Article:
Mike Swift and Julia Prodis Sulek
2/7/08 San Jose Mercury News 11A
An unprecedented surge by a unified bloc of Latino voters powered
Hillary Clinton to victory in the California primary Tuesday,
allowing Latinos to shape the trajectory of a presidential race for
one of the few times in American history.
Has the large and growing Latino population whose national political
clout rarely reflects its numbers finally arrived?
''The sleeping giant has awakened. The Latino vote is here,'' U.S.
Rep. Hilda Solis, D-El Monte, told reporters Wednesday. ''They
really showed their colors here. Well over 71 percent in my district
voted for Clinton.''
''They are kingmakers,'' said Al Camarillo, a Stanford history
professor. ''You saw that decisively for Clinton last night.''
Latinos made up a record 30 percent of all Democratic primary voters
in California; they make up about 20 percent of the state's
registered Democrats, said Field Poll director Mark DiCamillo. They
went for Clinton by more than a 2-1 ratio. Latinos went decisively
for Clinton in other states as well, helping her to victory in
Arizona and to a near-equal split of delegates in New Mexico.
''This is really historic, Latino voters coming out in higher
proportions than their registration,'' DiCamillo said of the
California result. In the 2004 presidential election, a lower share
of Latino adults voted in California than any other ethnic group,
Census Bureau records show.
A history lesson
Experts caution that it's a gross oversimplification to view the
diverse Latino population -- immigrants and native-born, English and
Spanish speakers, with roots in countries across Latin America and
Europe -- as monolithic.
But even though their influence may be greatly muted in the general
election because of the dynamics of the electoral college, the
California primary showed that Latino voters, after years of
emerging promise, have finally become more than just a swing vote.
Historians said there are only a few times when Latino voters played
such a pivotal role in a presidential election.
In 1960, Latinos helped swing Texas to John F. Kennedy. And in 1988,
Texas Latinos helped swing the Democratic primary to Michael
Dukakis, allowing the Massachusetts governor to argue that he could
win in the South, even though Jesse Jackson and Al Gore carried most
Super Tuesday states in the South, said Louis DeSipio, a professor
of political science and Latino studies at the University of
Clinton's consistent edge over Barack Obama among Latinos in
multiple states Tuesday ''suggests a connection across the nation
for Latinos, but also success by the Clinton campaign in targeting
them,'' DeSipio said. But there is still time for Obama to better
tailor his message to Latinos before the Texas primary, he said.
The voter registration drives that followed immigration protest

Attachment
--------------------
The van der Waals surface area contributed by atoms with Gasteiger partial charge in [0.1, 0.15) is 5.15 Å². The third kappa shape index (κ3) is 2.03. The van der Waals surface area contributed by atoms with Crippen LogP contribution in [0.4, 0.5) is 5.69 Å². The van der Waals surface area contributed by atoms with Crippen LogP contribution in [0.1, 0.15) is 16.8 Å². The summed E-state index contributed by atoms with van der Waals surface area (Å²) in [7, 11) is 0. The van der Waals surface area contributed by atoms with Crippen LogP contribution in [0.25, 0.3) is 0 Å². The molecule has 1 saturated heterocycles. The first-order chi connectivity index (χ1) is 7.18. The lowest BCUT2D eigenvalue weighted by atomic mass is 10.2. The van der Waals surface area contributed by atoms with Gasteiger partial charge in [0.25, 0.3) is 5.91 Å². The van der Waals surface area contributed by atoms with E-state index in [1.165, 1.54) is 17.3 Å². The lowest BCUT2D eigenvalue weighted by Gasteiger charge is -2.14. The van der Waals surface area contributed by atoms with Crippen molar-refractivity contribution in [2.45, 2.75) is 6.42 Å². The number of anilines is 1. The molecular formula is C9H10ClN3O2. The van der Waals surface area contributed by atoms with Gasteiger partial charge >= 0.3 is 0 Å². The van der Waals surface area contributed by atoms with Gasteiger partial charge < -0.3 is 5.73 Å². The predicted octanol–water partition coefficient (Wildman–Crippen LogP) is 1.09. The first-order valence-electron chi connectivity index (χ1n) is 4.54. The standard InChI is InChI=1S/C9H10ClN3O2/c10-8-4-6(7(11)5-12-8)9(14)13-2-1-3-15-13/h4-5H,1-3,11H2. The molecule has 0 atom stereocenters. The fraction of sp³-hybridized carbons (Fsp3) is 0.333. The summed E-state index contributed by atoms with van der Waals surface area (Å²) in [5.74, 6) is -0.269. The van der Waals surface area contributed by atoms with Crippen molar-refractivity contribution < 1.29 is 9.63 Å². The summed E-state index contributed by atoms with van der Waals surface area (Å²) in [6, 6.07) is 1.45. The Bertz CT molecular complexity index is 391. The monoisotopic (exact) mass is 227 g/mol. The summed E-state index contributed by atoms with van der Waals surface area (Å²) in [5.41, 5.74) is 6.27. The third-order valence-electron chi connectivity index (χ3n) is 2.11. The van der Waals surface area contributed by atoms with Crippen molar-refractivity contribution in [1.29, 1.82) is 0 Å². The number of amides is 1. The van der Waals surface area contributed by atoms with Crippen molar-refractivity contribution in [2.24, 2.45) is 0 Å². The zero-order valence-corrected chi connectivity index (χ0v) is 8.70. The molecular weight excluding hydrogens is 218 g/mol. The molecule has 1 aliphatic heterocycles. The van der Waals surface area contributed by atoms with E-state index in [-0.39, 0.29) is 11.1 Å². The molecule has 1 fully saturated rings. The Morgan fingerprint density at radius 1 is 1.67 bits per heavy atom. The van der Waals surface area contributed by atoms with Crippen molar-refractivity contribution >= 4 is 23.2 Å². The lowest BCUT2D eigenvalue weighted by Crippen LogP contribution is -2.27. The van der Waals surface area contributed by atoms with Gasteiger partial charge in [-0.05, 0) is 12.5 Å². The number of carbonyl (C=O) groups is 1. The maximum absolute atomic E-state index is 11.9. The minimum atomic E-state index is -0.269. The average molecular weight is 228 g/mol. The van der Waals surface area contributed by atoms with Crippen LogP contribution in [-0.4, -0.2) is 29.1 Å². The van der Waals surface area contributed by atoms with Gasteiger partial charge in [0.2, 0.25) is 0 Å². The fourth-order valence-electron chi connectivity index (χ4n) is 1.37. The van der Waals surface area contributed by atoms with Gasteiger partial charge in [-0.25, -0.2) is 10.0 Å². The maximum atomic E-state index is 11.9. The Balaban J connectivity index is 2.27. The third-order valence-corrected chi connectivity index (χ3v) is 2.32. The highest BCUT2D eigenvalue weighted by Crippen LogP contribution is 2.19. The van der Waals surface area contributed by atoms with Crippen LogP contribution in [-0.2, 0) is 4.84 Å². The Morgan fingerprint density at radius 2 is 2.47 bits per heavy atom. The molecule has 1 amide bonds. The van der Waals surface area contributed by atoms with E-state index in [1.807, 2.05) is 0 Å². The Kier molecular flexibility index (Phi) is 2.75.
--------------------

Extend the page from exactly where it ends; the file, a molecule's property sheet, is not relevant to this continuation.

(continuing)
marches of 2006 may have played a role in the Latino voter turnout
in California and other states, Latino leaders said, playing on
negative feelings from Proposition 187, the voter measure that
denied social services and health care to illegal immigrants.
Dolores Huerta, a longtime labor activist who co-founded the United
Farm Workers with Cesar Chavez, said Latinos were motivated to vote
for Clinton as a protest to the last eight years of poor education
and health care as well as a growing anti-immigrant sentiment.
Huerta was already in Texas on Wednesday, campaigning for Clinton in
preparation for the March 4 primary.
The Bill Clinton years
''I think our community has been under attack and this is their way
of fighting back,'' said Huerta, 77, co-chair of the Clinton
campaign's Hispanic national outreach effort. ''They remember the
Clinton years were better years, and they respected Hillary. Obama
has no history here.''
Others said the racial identity politics that have marked the last
generation of national politics are waning. From former Los Angeles
Mayor Tom Bradley, to Southern California congresswomen like Maxine
Waters, whose district has double the number of Latinos than blacks,
there are many examples of Latinos supporting black politicians.
Clayborne Carson, director of the Martin Luther King Jr. Research &
Education Institute at Stanford, said many of his students have
never even heard the loaded 1980s racial stereotype of ''the black
welfare mother who has a Cadillac.''
Increasingly, Carson said the quality of a candidate's message to an
ethnic group and many other factors -- not racial identity --
determine voter choice. He added, ''If Barack Obama spoke Spanish,
the election would be over.''
Yet others acknowledge there is some political tension between some
Latinos and some blacks, namely fear of a finite pool of resources
that minorities must share.
''Some of us are trying to sweep that under the table,'' said
Fernando Guerra, a professor of political science at Loyola
Marymount University and director of the Center for the Study of Los
Angeles. ''I think a very, very small segment of the Latino
community has a tough time supporting an African-American candidate
. . . but the vast majority of Latinos are not in that category.''